How To Remove Shoe Polish

It’s early morning, you’re in a rush to get to work, and you realise your shoes need a quick polish. You grab the first pot that comes to hand, whip out the polishing rag and get started – only to discover that you’re polishing your beautiful tan Loake brogues with the kids’ black school shoe polish! What do you do now?

You can’t go about with a great black smear on one shoe, nor can you bring yourself to just do the same to the other one and be done with it. There is no need to throw away your lovely shoes though; there are ways that you can fix this mistake and restore your light leather to its former glory. Read on…

Remove as much of the accidental polish as you can

Your very first step, once you have realised your mistake, is to remove as much of the accidental polish as you can. Wipe away the excess with a clean cloth, and then quickly get on with the job of removing it completely. You will get the best results if you do not let the polish dry, meaning that it seeps into the leather and is harder to remove.


The first instinct may be to grab something, anything, to get the polish off, but be careful with this. Acetate is a popular choice for removing stains and unwanted marks, but it is a very harsh substance that can damage the leather if it is slathered on too thickly. It has been said that it can even damage the leather – certainly not something you want to experiment with on your favourite pair of shoes!

Rubbing alcohol

You can use rubbing alcohol if you want something that may be slightly less abrasive, but again, do not be too heavy handed with the application. If you do go down this route of how to remove shoe polish, you should treat your shoes to a coat of some really good leather conditioner afterwards, to moisturise them and restore suppleness.

Elbow grease

One of the best solutions is good, old fashioned elbow grease. Take a clean towel that has a rough texture, and simply rub away at the offending patch. It is best to use a towel that has not been washed in fabric softener for this purpose, but be absolutely sure that it is clean – you do not want to be rubbing new stains into shoes that are already stained! This method is best used as soon as you realise you want to remove the polish, before it soaks into the leather and becomes absorbed.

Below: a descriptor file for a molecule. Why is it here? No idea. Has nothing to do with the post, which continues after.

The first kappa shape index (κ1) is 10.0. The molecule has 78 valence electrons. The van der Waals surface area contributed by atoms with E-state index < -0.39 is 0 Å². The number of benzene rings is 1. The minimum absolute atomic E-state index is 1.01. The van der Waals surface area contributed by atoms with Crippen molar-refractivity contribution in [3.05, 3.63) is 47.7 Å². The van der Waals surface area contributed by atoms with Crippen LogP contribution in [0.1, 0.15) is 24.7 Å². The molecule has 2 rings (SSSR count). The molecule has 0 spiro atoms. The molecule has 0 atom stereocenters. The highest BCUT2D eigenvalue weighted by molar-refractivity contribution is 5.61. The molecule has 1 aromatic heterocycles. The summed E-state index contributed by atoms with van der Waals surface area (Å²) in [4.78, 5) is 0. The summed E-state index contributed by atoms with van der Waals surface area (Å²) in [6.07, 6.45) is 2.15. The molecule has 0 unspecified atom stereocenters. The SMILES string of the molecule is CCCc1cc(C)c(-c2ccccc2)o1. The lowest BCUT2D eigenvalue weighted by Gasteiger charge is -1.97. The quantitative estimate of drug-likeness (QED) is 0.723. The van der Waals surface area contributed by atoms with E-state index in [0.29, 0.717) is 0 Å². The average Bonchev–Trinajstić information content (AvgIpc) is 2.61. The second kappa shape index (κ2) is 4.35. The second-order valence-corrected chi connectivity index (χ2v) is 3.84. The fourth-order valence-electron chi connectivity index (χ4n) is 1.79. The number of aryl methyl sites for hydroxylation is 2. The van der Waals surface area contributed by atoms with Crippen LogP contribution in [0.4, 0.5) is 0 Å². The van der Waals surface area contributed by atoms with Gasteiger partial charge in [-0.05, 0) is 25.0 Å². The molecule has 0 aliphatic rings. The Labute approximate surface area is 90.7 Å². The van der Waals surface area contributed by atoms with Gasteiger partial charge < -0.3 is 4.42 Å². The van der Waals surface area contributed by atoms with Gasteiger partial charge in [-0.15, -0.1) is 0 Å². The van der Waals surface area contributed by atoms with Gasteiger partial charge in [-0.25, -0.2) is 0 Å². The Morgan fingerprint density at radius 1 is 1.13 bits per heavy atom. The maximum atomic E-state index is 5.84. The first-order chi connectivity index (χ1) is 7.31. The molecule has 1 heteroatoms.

Neutral coloured shoe polish

Another good way of removing unwanted shoe polish is to use a neutral coloured shoe polish, apply it to the patch you want to remove, then rub vigorously – the new polish will help to pick up the old polish and clean it off. It may seem a silly idea to use a different polish to remove an unwanted polish, but trust us that it really works!

The solvents in the wax will help to remove the offending polish, and it is a simple answer to the problem – and cheaper than buying a new pair of shoes. You will need to rub quite hard at the leather to get rid of the original polish, but it should work like a dream.

Saddle soap

If you happen to have any saddle soap lying around the house, you can clean off undesirable polish quickly and easily. Saddle soap is basically detergent for leather, and is used for cleaning horse tack so it needs to be pretty heavy duty! It is designed for leather though, so it won’t damage your best brogues.

You simply dampen a cloth or sponge and rub it over the surface of the soap until you have worked up a bit of a lather. Next, work this lather into your shoes, following a circular motion to make sure it is fully absorbed. You should see the old polish coming off on your sponge – with the added bonus that this treatment is very good for leather.

What if the excess polish is very old?

If you’re looking for a fix for a pair of shoes that have years and years of built up grime and excess polish, you may wish to go for a more involved clean up operation. This involves a few props such as a heat gun (if you don’t have one of these to hand a hairdryer on a high heat should do just as well), a shoe brush and a good strong rag. Here is a little video that shows you just how to do this, if you’re interested:

Do bear in mind that whatever method you use to remove the wrong type of shoe polish may upset the balance of your shoes, and they may need a little TLC afterwards, Invest in a really good leather conditioner, to treat the leather and keep it soft and supple and it will reward you by lasting for years to come.

Applying the wrong type of polish to a pair of shoes needn’t sound their death knell. Simply follow a few simple steps and you can have your favourite walking shoes back to looking as good as new in no time at all (well, that’s a bit of a fib – it will take a little time!)

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